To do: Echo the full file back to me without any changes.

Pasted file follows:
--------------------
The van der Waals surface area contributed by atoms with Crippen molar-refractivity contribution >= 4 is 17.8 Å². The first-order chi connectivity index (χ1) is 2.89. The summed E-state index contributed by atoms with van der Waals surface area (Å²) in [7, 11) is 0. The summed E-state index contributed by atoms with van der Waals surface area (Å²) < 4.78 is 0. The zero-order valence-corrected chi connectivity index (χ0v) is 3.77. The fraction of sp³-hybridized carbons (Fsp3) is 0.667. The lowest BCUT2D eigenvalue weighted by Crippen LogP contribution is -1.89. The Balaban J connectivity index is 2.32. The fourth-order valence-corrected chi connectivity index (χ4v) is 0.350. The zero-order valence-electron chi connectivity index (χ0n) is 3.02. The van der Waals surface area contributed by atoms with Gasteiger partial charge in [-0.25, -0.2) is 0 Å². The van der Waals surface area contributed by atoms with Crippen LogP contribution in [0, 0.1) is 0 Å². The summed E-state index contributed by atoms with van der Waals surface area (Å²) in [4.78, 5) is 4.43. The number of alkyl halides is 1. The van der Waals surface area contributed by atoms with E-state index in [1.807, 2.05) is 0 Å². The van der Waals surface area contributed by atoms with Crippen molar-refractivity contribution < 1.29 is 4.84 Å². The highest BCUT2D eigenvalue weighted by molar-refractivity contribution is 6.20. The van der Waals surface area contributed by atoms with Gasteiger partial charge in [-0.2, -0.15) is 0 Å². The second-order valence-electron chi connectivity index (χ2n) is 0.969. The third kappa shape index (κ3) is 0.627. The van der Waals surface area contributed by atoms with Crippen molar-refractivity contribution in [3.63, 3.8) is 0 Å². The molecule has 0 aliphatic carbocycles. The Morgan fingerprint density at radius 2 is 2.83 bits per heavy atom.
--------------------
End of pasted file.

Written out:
The van der Waals surface area contributed by atoms with Crippen molar-refractivity contribution >= 4 is 17.8 Å². The first-order chi connectivity index (χ1) is 2.89. The summed E-state index contributed by atoms with van der Waals surface area (Å²) in [7, 11) is 0. The summed E-state index contributed by atoms with van der Waals surface area (Å²) < 4.78 is 0. The zero-order valence-corrected chi connectivity index (χ0v) is 3.77. The fraction of sp³-hybridized carbons (Fsp3) is 0.667. The lowest BCUT2D eigenvalue weighted by Crippen LogP contribution is -1.89. The Balaban J connectivity index is 2.32. The fourth-order valence-corrected chi connectivity index (χ4v) is 0.350. The zero-order valence-electron chi connectivity index (χ0n) is 3.02. The van der Waals surface area contributed by atoms with Gasteiger partial charge in [-0.25, -0.2) is 0 Å². The van der Waals surface area contributed by atoms with Crippen LogP contribution in [0, 0.1) is 0 Å². The summed E-state index contributed by atoms with van der Waals surface area (Å²) in [4.78, 5) is 4.43. The number of alkyl halides is 1. The van der Waals surface area contributed by atoms with E-state index in [1.807, 2.05) is 0 Å². The van der Waals surface area contributed by atoms with Crippen molar-refractivity contribution < 1.29 is 4.84 Å². The highest BCUT2D eigenvalue weighted by molar-refractivity contribution is 6.20. The van der Waals surface area contributed by atoms with Gasteiger partial charge in [-0.2, -0.15) is 0 Å². The second-order valence-electron chi connectivity index (χ2n) is 0.969. The third kappa shape index (κ3) is 0.627. The van der Waals surface area contributed by atoms with Crippen molar-refractivity contribution in [3.63, 3.8) is 0 Å². The molecule has 0 aliphatic carbocycles. The Morgan fingerprint density at radius 2 is 2.83 bits per heavy atom.